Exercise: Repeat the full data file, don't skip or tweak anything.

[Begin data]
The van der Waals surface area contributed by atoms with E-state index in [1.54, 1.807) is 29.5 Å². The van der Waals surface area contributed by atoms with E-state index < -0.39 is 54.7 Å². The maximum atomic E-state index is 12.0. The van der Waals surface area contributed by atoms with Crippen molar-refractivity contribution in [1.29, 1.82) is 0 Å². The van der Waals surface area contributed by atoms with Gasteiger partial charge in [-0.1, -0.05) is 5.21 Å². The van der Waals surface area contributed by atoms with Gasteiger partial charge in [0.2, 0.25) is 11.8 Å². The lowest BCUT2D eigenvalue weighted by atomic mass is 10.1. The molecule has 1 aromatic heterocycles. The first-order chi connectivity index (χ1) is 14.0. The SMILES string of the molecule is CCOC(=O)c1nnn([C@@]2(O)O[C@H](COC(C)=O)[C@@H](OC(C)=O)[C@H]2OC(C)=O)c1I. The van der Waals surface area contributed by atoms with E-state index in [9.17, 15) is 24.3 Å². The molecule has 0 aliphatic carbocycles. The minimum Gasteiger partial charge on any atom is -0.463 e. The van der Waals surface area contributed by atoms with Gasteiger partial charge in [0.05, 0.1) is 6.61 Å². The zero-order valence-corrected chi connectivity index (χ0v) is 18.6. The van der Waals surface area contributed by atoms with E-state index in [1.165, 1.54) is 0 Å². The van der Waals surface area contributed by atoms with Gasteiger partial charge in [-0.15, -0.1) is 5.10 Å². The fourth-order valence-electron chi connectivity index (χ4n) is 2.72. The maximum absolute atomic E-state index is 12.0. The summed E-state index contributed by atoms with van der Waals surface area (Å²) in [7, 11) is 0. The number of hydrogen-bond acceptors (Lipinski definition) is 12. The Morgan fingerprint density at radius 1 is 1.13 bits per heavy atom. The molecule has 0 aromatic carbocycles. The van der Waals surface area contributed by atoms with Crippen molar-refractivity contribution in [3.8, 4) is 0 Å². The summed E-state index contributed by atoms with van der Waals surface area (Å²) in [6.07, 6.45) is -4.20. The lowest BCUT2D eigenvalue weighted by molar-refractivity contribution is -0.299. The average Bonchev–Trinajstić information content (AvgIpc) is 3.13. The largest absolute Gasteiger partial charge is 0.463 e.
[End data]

The van der Waals surface area contributed by atoms with E-state index in [1.54, 1.807) is 29.5 Å². The van der Waals surface area contributed by atoms with E-state index < -0.39 is 54.7 Å². The maximum atomic E-state index is 12.0. The van der Waals surface area contributed by atoms with Crippen molar-refractivity contribution in [1.29, 1.82) is 0 Å². The van der Waals surface area contributed by atoms with Gasteiger partial charge in [-0.1, -0.05) is 5.21 Å². The van der Waals surface area contributed by atoms with Gasteiger partial charge in [0.2, 0.25) is 11.8 Å². The lowest BCUT2D eigenvalue weighted by atomic mass is 10.1. The molecule has 1 aromatic heterocycles. The first-order chi connectivity index (χ1) is 14.0. The SMILES string of the molecule is CCOC(=O)c1nnn([C@@]2(O)O[C@H](COC(C)=O)[C@@H](OC(C)=O)[C@H]2OC(C)=O)c1I. The van der Waals surface area contributed by atoms with E-state index in [9.17, 15) is 24.3 Å². The molecule has 0 aliphatic carbocycles. The minimum Gasteiger partial charge on any atom is -0.463 e. The van der Waals surface area contributed by atoms with Gasteiger partial charge in [0.05, 0.1) is 6.61 Å². The zero-order valence-corrected chi connectivity index (χ0v) is 18.6. The van der Waals surface area contributed by atoms with E-state index in [1.165, 1.54) is 0 Å². The van der Waals surface area contributed by atoms with Gasteiger partial charge in [-0.15, -0.1) is 5.10 Å². The fourth-order valence-electron chi connectivity index (χ4n) is 2.72. The maximum absolute atomic E-state index is 12.0. The summed E-state index contributed by atoms with van der Waals surface area (Å²) in [7, 11) is 0. The number of hydrogen-bond acceptors (Lipinski definition) is 12. The Morgan fingerprint density at radius 1 is 1.13 bits per heavy atom. The molecule has 0 aromatic carbocycles. The van der Waals surface area contributed by atoms with Crippen molar-refractivity contribution in [3.8, 4) is 0 Å². The summed E-state index contributed by atoms with van der Waals surface area (Å²) in [6.07, 6.45) is -4.20. The lowest BCUT2D eigenvalue weighted by molar-refractivity contribution is -0.299. The average Bonchev–Trinajstić information content (AvgIpc) is 3.13. The largest absolute Gasteiger partial charge is 0.463 e.